Klamath River Hydroelectric Project

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not to be confused with the Klamath Project

The Klamath River Hydroelectric Project is a series of hydroelectric dams and other facilities on the mainstem of the Klamath River, in a watershed on both sides of the California/Oregon border.

The infrastructure was constructed between 1903 and 1962, the first elements engineered and built by the California Oregon Power Company ("Copco"). That company merged into Pacific Power and Light in 1961, and is now the energy company PacifiCorp. PacifiCorp continues to operate the project for profit, producing a maximum of 169 MW from seven generating stations. The company owns all but one of the dams.

As of 2016, four of the project's dams are scheduled for removal by the year 2020, pending approval by the governing Federal Energy Regulatory Commission. A fifth is running at reduced output, facing eventual decommissioning.[1]

The project should not be confused with the Klamath Project, a set of United States Bureau of Reclamation (USBR) dams on upstream tributaries of the Klamath, operated primarily for agricultural water storage. The Link River Dam belongs to both.

Inventory[edit]

Link River Dam, May 1938

PacifiCorp owns all project dams, except for Link River Dam, which is owned by the U.S. Bureau of Reclamation. All dams are on the mainstem of the Klamath, except for Fall Creek Dam, on a tributary. The project's dams include:

  • the Fall Creek Dam, located north of Copco Dam #2 on a close tributary of the Klamath, built for hydropower generation by the Siskiyou Electric Power Company and operational by 1903
  • the Copco Dam #1 (completed 1912-16, expanded 1922) and #2 (completed 1922-1925), both for hydropower generation. Copco Dam #1 impounds Copco Lake
  • the Link River Dam, completed in 1921 primarily for flood control and water storage, with secondary hydropower generation. It impounds Upper Klamath Lake. Link River is owned by the U.S. Bureau of Reclamation
  • the John C. Boyle Dam, completed in 1958 for hydroelectric power, impounding the John C. Boyle Reservoir
  • the Iron Gate Dam, completed in 1964 for flood control and hydropower, the furthest downstream and the tallest dam in the system
  • Keno Dam, a non-generating dam impounding Lake Ewauna, built in 1967 to replace the wooden Needle Dam

Dam removal[edit]

Demonstrators calling for removal of dams on the Klamath River in Oregon and California, USA

As resolution of several long-range issues centered on water rights in the Klamath Basin, the multi-party Klamath Basin Restoration Agreement was signed in early 2008. Parties to the agreement included the state of California, the state of Oregon, three Native American tribes, four counties, and 35 other local organizations and individuals.[2]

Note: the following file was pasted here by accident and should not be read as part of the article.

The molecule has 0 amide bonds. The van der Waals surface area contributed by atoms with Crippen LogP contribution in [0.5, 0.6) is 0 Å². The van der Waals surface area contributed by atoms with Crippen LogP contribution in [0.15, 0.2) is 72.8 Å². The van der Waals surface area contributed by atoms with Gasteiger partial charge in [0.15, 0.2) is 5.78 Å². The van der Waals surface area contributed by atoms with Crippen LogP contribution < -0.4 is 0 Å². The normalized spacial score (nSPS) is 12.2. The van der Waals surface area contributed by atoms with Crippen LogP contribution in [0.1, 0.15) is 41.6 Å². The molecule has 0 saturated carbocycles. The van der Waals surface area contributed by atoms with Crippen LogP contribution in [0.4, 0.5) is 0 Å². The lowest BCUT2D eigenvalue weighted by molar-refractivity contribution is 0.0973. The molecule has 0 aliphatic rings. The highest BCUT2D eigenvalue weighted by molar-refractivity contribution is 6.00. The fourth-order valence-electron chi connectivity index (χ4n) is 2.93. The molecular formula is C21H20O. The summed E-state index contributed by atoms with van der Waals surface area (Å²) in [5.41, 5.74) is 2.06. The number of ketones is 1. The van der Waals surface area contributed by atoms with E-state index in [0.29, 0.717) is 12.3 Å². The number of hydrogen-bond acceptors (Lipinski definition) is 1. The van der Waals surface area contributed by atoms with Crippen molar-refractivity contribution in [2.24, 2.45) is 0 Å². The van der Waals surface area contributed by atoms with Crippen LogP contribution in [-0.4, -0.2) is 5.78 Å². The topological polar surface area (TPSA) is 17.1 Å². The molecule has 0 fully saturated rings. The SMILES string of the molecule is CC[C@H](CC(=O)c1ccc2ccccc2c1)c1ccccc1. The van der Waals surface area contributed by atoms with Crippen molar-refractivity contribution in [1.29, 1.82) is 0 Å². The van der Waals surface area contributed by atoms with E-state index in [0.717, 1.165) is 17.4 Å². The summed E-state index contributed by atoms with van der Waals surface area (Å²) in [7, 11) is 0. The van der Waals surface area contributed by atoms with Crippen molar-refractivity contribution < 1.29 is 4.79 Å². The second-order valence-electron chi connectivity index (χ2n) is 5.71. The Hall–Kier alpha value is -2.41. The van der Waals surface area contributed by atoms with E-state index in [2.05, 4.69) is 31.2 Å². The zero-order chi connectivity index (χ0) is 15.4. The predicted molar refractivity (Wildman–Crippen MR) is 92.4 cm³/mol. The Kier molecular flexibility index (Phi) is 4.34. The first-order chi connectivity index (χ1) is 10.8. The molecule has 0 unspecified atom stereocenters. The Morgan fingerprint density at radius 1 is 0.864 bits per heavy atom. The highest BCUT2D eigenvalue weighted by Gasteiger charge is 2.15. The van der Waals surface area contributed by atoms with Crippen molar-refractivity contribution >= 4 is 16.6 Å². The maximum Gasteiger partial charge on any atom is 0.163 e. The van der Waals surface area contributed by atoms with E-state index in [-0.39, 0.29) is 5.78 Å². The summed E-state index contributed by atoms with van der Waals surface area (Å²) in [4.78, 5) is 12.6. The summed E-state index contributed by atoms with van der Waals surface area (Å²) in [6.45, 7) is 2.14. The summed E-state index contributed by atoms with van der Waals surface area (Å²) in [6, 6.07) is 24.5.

At the time PacifiCorp faced a relicensing cycle with Federal Energy Regulatory Commission, with potentially expensive fixes for salmon passage and to address the growth of the toxic bacteria Microcystis aeruginosa in the Copco and Iron Gate Reservoirs.

On September 29, 2009, Pacificorp reached an agreement in principle with the other KBRA parties to remove the John C. Boyle Dam, the Iron Gate Dam, and Copco #1 and #2, pending Congressional approval.[3]

Congress did not act, so as of February 2016, the states of Oregon and California, the dam owners, federal regulators and other parties reached a further agreement to remove those four dams by the year 2020, contingent only on approval by the Federal Energy Regulatory Commission.[4] The new plan has been endorsed by the governors of California and Oregon. Dam removal was endorsed by U.S. Secretary of the Interior Sally Jewell in 2016, though that endorsement was later rescinded by U.S. Secretary of the Interior David Bernhardt in 2019.[5][6]

Link River Dam decommissioning[edit]

As a 50-year contract between the USBR and PacifiCorp reached its expiration in 2006,[7] the company proposed closing down hydroelectric generation at Link River. It cited the high costs of complying with fish passage remediation. This proposal would have left the dam in place for water storage and flood control.

As of 2014 the company intends to continue to generate electricity at Link River, in the short term and at reduced output. PacifiCorp implemented changes of operation are intended to reduce the destruction of two endangered species, the Lost River sucker and Shortnose sucker, by some 90%.[8] Further decommissioning discussion remains pending with the FERC.

References[edit]

  1. ^ "U.S. Fish and Wildlife Service Issues ESA Permit to PacifiCorp for Lost River and Shortnose Suckers". U.S. Fish and Wildlife Service. 20 February 2014. Retrieved 12 April 2016.
  2. ^ "Klamath Basin Restoration Agreement" (PDF). Klamath Restoration. Retrieved 8 April 2016.
  3. ^ Fimrite, P. (30 September 2009). "Deal to raze 4 Klamath dams". San Francisco Chronicle.
  4. ^ Lochhead, Carolyn (3 February 2016). "New plan to remove Klamath River dams without help from Congress". SFGate.
  5. ^ Houston, Will (7 April 2016). "Klamath River dam removal deal signed by top federal, state officials". Eureka Times-Standard.
  6. ^ Moriarty, Liam. (21 May 2019). Interior Department Pulls Support From Klamath Dam Removal Project. Jefferson Public Radio.
  7. ^ "Klamath Hydroelectric Project Description". U.S. Bureau of Reclamation. Archived from the original on 8 August 2011. Retrieved 12 April 2016.
  8. ^ "U.S. Fish and Wildlife Service Issues ESA Permit to PacifiCorp for Lost River and Shortnose Suckers". U.S. Fish and Wildlife Service. 20 February 2014. Retrieved 12 April 2016.

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